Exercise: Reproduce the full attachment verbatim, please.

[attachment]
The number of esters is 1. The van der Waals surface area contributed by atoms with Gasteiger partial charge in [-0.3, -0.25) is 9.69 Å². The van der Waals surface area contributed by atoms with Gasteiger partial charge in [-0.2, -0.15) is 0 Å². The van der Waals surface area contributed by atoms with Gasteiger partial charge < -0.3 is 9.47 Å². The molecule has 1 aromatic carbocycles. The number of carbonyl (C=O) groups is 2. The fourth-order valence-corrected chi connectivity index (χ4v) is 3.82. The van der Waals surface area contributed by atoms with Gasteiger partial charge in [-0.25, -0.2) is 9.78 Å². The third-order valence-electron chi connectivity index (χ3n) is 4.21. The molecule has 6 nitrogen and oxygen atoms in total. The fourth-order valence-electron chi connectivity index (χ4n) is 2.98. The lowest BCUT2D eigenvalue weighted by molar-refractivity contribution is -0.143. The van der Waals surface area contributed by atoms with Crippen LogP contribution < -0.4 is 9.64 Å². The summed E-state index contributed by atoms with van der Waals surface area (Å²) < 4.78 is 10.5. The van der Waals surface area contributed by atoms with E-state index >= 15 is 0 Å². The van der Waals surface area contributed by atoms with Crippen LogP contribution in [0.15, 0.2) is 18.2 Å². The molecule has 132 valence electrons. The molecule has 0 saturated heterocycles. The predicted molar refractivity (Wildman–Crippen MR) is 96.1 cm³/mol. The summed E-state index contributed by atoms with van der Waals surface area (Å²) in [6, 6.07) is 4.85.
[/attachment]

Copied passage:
The number of esters is 1. The van der Waals surface area contributed by atoms with Gasteiger partial charge in [-0.3, -0.25) is 9.69 Å². The van der Waals surface area contributed by atoms with Gasteiger partial charge in [-0.2, -0.15) is 0 Å². The van der Waals surface area contributed by atoms with Gasteiger partial charge < -0.3 is 9.47 Å². The molecule has 1 aromatic carbocycles. The number of carbonyl (C=O) groups is 2. The fourth-order valence-corrected chi connectivity index (χ4v) is 3.82. The van der Waals surface area contributed by atoms with Gasteiger partial charge in [-0.25, -0.2) is 9.78 Å². The third-order valence-electron chi connectivity index (χ3n) is 4.21. The molecule has 6 nitrogen and oxygen atoms in total. The fourth-order valence-electron chi connectivity index (χ4n) is 2.98. The lowest BCUT2D eigenvalue weighted by molar-refractivity contribution is -0.143. The van der Waals surface area contributed by atoms with Crippen LogP contribution < -0.4 is 9.64 Å². The summed E-state index contributed by atoms with van der Waals surface area (Å²) < 4.78 is 10.5. The van der Waals surface area contributed by atoms with E-state index >= 15 is 0 Å². The van der Waals surface area contributed by atoms with Crippen LogP contribution in [0.15, 0.2) is 18.2 Å². The molecule has 132 valence electrons. The molecule has 0 saturated heterocycles. The predicted molar refractivity (Wildman–Crippen MR) is 96.1 cm³/mol. The summed E-state index contributed by atoms with van der Waals surface area (Å²) in [6, 6.07) is 4.85.